Andrew’s birthday was a great excuse for a gathering of Rossland ski-bums (10 people and 2 dogs) on Old Glory. An independent minded bunch, we ascended the peak via 5 seperate routes, but came together for some fine Spring powder skiing in the Goat Chutes.
These shots epitomize the ski-traverse experience to me. We’d spent most of the day, day 9, climbing 6,000 ft out of Bigmouth creek and over the top of a couple of high alpine passes close to the summit of Northeast Mountain. The descent of a broad gentle icefield on it’s north-west flank, with views across the Columbia Reach to Mt Robson, led to a short steep headwall, which we boot-packed up to a small pass cradled between two un-named peaks, revealing this concealed un-named valley below us. We’d been moving for close to 12 hours, were all tired, hungry and looking forward to making camp. But the snow was light and consistent, the late afternoon light preternaturally vivid, the setting so remote I was struck with the realization of how very few people might ever have set eyes upon this special place. My spirit soaring, there was nothing to do but drop in and ski out the last light of the day.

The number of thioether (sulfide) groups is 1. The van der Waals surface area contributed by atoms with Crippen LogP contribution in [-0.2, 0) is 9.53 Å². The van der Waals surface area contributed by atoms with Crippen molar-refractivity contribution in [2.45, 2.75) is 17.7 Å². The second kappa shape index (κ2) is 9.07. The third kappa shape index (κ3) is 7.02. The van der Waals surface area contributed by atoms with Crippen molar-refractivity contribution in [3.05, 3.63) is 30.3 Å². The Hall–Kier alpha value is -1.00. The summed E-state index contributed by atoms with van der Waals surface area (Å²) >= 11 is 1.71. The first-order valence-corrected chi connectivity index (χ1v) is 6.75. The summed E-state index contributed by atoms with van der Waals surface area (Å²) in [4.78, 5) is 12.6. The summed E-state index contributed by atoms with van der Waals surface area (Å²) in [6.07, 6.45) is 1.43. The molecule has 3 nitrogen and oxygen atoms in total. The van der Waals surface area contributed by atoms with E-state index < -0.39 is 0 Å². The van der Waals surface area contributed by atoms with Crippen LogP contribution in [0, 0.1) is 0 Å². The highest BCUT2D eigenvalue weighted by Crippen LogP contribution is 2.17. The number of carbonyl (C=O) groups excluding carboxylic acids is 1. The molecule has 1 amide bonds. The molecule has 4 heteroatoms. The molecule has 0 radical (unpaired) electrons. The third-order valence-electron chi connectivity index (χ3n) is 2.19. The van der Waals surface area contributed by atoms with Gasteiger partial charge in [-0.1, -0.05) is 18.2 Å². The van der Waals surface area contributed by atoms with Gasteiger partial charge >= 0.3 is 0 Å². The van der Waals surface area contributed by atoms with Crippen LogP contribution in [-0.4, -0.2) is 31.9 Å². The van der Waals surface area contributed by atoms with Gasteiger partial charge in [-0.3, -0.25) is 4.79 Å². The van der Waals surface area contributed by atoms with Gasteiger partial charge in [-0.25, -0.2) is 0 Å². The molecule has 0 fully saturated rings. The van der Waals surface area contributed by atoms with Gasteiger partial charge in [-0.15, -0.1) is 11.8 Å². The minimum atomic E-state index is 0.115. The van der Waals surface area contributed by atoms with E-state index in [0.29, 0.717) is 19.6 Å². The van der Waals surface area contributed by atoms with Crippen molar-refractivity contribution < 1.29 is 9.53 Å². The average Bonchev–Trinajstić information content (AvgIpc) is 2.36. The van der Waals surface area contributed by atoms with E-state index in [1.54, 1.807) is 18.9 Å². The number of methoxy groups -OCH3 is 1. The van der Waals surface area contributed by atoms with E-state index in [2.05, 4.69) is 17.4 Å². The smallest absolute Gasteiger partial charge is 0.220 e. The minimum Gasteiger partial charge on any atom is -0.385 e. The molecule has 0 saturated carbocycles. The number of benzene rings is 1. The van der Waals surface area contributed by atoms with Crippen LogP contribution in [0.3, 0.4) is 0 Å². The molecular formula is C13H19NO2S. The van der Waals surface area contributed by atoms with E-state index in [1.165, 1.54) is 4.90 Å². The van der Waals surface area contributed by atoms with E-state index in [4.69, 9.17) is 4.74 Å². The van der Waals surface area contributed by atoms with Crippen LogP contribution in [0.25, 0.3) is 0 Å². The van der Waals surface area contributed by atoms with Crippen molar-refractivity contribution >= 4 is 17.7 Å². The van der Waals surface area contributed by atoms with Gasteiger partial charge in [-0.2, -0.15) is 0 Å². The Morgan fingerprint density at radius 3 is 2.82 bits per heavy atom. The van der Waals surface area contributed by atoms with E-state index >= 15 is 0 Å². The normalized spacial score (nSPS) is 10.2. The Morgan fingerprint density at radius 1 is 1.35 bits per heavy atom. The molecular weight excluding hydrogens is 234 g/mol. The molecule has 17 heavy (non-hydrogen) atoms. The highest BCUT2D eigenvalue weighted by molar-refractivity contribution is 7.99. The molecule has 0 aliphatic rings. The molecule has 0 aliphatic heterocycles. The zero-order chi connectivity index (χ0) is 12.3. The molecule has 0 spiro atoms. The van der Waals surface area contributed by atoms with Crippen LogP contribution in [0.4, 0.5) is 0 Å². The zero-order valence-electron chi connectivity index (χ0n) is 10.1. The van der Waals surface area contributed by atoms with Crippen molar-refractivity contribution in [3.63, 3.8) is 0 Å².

On so many of these trips through the mountains I find myself hauling around gear that doesn’t get used: crampons, ice-axe, harness, rope, avalanche transceiver, probe, goggles, and I’m all for leaving them behind in the interests of light and fast travel (we actually decided to leave the climbing gear with a friend when we reached the Fairy Meadows Cabin- thanks Pete). We did get to use our crampons on this fairly technical log crossing at the confluence of Ursus and Mountain creeks. That’s Andrew demonstrating a slow and precise technique. Trevor, revealing an easy familiarity with crampons, casually walked across, while Dan, a little shook-up from an impromptue dip in Ursus creek, teetered across under our rivited attention.